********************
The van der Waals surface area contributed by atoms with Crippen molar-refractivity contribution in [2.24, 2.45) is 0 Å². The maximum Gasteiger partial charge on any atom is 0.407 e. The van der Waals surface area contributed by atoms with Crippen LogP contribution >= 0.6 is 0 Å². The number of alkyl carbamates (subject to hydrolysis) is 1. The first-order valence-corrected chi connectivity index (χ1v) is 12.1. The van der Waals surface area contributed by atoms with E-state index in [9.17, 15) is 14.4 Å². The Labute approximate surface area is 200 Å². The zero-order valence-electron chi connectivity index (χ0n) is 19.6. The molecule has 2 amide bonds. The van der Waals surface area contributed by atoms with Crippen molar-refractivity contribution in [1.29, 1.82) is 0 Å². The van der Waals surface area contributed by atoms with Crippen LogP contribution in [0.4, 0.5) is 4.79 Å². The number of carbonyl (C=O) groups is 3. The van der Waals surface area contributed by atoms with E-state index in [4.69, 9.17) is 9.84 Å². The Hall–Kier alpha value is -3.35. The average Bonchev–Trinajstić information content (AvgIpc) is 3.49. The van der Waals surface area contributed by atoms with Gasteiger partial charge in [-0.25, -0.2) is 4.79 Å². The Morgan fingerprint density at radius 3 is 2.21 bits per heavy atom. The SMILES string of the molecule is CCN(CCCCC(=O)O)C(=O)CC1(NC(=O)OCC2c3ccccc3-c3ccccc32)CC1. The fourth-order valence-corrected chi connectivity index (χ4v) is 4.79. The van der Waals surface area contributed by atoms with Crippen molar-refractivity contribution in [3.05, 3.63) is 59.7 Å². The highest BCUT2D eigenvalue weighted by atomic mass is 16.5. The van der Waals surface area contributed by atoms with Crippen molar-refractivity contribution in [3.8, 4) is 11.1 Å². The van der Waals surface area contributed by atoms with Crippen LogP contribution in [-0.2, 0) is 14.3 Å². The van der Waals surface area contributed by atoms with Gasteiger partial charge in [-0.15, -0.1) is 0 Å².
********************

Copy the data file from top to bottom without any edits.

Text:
The van der Waals surface area contributed by atoms with Crippen molar-refractivity contribution in [2.24, 2.45) is 0 Å². The maximum Gasteiger partial charge on any atom is 0.407 e. The van der Waals surface area contributed by atoms with Crippen LogP contribution >= 0.6 is 0 Å². The number of alkyl carbamates (subject to hydrolysis) is 1. The first-order valence-corrected chi connectivity index (χ1v) is 12.1. The van der Waals surface area contributed by atoms with E-state index in [9.17, 15) is 14.4 Å². The Labute approximate surface area is 200 Å². The zero-order valence-electron chi connectivity index (χ0n) is 19.6. The molecule has 2 amide bonds. The van der Waals surface area contributed by atoms with Crippen molar-refractivity contribution in [1.29, 1.82) is 0 Å². The van der Waals surface area contributed by atoms with Crippen LogP contribution in [0.4, 0.5) is 4.79 Å². The number of carbonyl (C=O) groups is 3. The van der Waals surface area contributed by atoms with E-state index in [4.69, 9.17) is 9.84 Å². The Hall–Kier alpha value is -3.35. The average Bonchev–Trinajstić information content (AvgIpc) is 3.49. The van der Waals surface area contributed by atoms with Gasteiger partial charge in [-0.25, -0.2) is 4.79 Å². The Morgan fingerprint density at radius 3 is 2.21 bits per heavy atom. The SMILES string of the molecule is CCN(CCCCC(=O)O)C(=O)CC1(NC(=O)OCC2c3ccccc3-c3ccccc32)CC1. The fourth-order valence-corrected chi connectivity index (χ4v) is 4.79. The van der Waals surface area contributed by atoms with Crippen molar-refractivity contribution in [3.05, 3.63) is 59.7 Å². The highest BCUT2D eigenvalue weighted by atomic mass is 16.5. The van der Waals surface area contributed by atoms with Crippen molar-refractivity contribution in [3.8, 4) is 11.1 Å². The van der Waals surface area contributed by atoms with Crippen LogP contribution in [-0.2, 0) is 14.3 Å². The van der Waals surface area contributed by atoms with Gasteiger partial charge in [-0.15, -0.1) is 0 Å².